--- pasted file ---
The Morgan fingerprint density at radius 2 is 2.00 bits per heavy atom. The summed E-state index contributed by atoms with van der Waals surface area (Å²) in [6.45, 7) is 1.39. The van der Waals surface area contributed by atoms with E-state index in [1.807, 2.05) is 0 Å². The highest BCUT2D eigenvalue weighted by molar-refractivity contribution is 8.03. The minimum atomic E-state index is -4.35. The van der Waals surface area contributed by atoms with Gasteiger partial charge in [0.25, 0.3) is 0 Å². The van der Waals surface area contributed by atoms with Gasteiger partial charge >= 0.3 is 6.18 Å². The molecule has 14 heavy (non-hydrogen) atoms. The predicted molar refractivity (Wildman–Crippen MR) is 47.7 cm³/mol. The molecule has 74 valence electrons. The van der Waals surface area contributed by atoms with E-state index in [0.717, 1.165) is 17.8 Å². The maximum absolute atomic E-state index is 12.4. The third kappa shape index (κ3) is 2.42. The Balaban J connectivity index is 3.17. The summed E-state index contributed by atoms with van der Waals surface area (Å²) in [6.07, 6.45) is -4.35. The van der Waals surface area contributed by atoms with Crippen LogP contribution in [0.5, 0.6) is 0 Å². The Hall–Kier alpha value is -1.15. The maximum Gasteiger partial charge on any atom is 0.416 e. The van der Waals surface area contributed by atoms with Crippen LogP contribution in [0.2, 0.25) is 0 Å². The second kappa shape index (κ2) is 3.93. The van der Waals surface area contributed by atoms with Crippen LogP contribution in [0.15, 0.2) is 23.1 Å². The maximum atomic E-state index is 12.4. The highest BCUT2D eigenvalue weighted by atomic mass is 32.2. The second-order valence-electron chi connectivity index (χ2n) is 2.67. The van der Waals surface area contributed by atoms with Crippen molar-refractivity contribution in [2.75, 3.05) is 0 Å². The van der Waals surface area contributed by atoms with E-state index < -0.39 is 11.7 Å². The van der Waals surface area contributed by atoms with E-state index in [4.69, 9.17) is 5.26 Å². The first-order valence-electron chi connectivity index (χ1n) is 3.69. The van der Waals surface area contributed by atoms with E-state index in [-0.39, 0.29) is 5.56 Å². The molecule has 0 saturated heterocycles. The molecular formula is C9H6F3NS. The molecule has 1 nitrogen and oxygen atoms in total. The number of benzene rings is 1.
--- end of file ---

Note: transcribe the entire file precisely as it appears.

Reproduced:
The Morgan fingerprint density at radius 2 is 2.00 bits per heavy atom. The summed E-state index contributed by atoms with van der Waals surface area (Å²) in [6.45, 7) is 1.39. The van der Waals surface area contributed by atoms with E-state index in [1.807, 2.05) is 0 Å². The highest BCUT2D eigenvalue weighted by molar-refractivity contribution is 8.03. The minimum atomic E-state index is -4.35. The van der Waals surface area contributed by atoms with Gasteiger partial charge in [0.25, 0.3) is 0 Å². The van der Waals surface area contributed by atoms with Gasteiger partial charge >= 0.3 is 6.18 Å². The molecule has 14 heavy (non-hydrogen) atoms. The predicted molar refractivity (Wildman–Crippen MR) is 47.7 cm³/mol. The molecule has 74 valence electrons. The van der Waals surface area contributed by atoms with E-state index in [0.717, 1.165) is 17.8 Å². The maximum absolute atomic E-state index is 12.4. The third kappa shape index (κ3) is 2.42. The Balaban J connectivity index is 3.17. The summed E-state index contributed by atoms with van der Waals surface area (Å²) in [6.07, 6.45) is -4.35. The van der Waals surface area contributed by atoms with Crippen LogP contribution in [0.5, 0.6) is 0 Å². The Hall–Kier alpha value is -1.15. The maximum Gasteiger partial charge on any atom is 0.416 e. The van der Waals surface area contributed by atoms with Crippen LogP contribution in [0.2, 0.25) is 0 Å². The second kappa shape index (κ2) is 3.93. The van der Waals surface area contributed by atoms with Crippen LogP contribution in [0.15, 0.2) is 23.1 Å². The maximum atomic E-state index is 12.4. The highest BCUT2D eigenvalue weighted by atomic mass is 32.2. The second-order valence-electron chi connectivity index (χ2n) is 2.67. The van der Waals surface area contributed by atoms with Crippen molar-refractivity contribution in [2.75, 3.05) is 0 Å². The van der Waals surface area contributed by atoms with E-state index < -0.39 is 11.7 Å². The van der Waals surface area contributed by atoms with E-state index in [4.69, 9.17) is 5.26 Å². The first-order valence-electron chi connectivity index (χ1n) is 3.69. The van der Waals surface area contributed by atoms with E-state index in [-0.39, 0.29) is 5.56 Å². The molecule has 0 saturated heterocycles. The molecular formula is C9H6F3NS. The molecule has 1 nitrogen and oxygen atoms in total. The number of benzene rings is 1.